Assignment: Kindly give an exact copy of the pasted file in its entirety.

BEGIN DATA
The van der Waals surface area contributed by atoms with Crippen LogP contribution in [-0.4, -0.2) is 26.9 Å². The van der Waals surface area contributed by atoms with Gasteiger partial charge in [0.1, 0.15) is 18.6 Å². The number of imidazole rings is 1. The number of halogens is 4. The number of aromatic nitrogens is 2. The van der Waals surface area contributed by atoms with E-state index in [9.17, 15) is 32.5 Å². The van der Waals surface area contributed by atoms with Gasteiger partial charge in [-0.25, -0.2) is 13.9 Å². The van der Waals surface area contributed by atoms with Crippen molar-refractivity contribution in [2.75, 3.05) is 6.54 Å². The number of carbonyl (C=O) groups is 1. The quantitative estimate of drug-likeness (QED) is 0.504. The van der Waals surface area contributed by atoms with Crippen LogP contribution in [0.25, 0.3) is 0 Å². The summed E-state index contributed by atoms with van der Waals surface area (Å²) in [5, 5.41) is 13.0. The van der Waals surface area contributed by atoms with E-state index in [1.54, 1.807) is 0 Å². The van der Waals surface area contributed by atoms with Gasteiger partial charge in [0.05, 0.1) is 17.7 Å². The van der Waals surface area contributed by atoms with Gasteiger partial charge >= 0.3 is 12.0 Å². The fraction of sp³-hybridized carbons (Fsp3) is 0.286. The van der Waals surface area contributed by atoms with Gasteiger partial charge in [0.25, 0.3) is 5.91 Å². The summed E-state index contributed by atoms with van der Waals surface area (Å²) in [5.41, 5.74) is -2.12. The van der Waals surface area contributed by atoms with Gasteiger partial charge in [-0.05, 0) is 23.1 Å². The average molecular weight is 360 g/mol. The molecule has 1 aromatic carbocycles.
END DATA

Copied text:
The van der Waals surface area contributed by atoms with Crippen LogP contribution in [-0.4, -0.2) is 26.9 Å². The van der Waals surface area contributed by atoms with Gasteiger partial charge in [0.1, 0.15) is 18.6 Å². The number of imidazole rings is 1. The number of halogens is 4. The number of aromatic nitrogens is 2. The van der Waals surface area contributed by atoms with E-state index in [9.17, 15) is 32.5 Å². The van der Waals surface area contributed by atoms with Gasteiger partial charge in [-0.25, -0.2) is 13.9 Å². The van der Waals surface area contributed by atoms with Crippen molar-refractivity contribution in [2.75, 3.05) is 6.54 Å². The number of carbonyl (C=O) groups is 1. The quantitative estimate of drug-likeness (QED) is 0.504. The van der Waals surface area contributed by atoms with Crippen LogP contribution in [0.25, 0.3) is 0 Å². The summed E-state index contributed by atoms with van der Waals surface area (Å²) in [5, 5.41) is 13.0. The van der Waals surface area contributed by atoms with E-state index in [1.54, 1.807) is 0 Å². The van der Waals surface area contributed by atoms with Gasteiger partial charge in [0.05, 0.1) is 17.7 Å². The van der Waals surface area contributed by atoms with Gasteiger partial charge >= 0.3 is 12.0 Å². The fraction of sp³-hybridized carbons (Fsp3) is 0.286. The van der Waals surface area contributed by atoms with Gasteiger partial charge in [0.25, 0.3) is 5.91 Å². The summed E-state index contributed by atoms with van der Waals surface area (Å²) in [5.41, 5.74) is -2.12. The van der Waals surface area contributed by atoms with Gasteiger partial charge in [-0.05, 0) is 23.1 Å². The average molecular weight is 360 g/mol. The molecule has 1 aromatic carbocycles.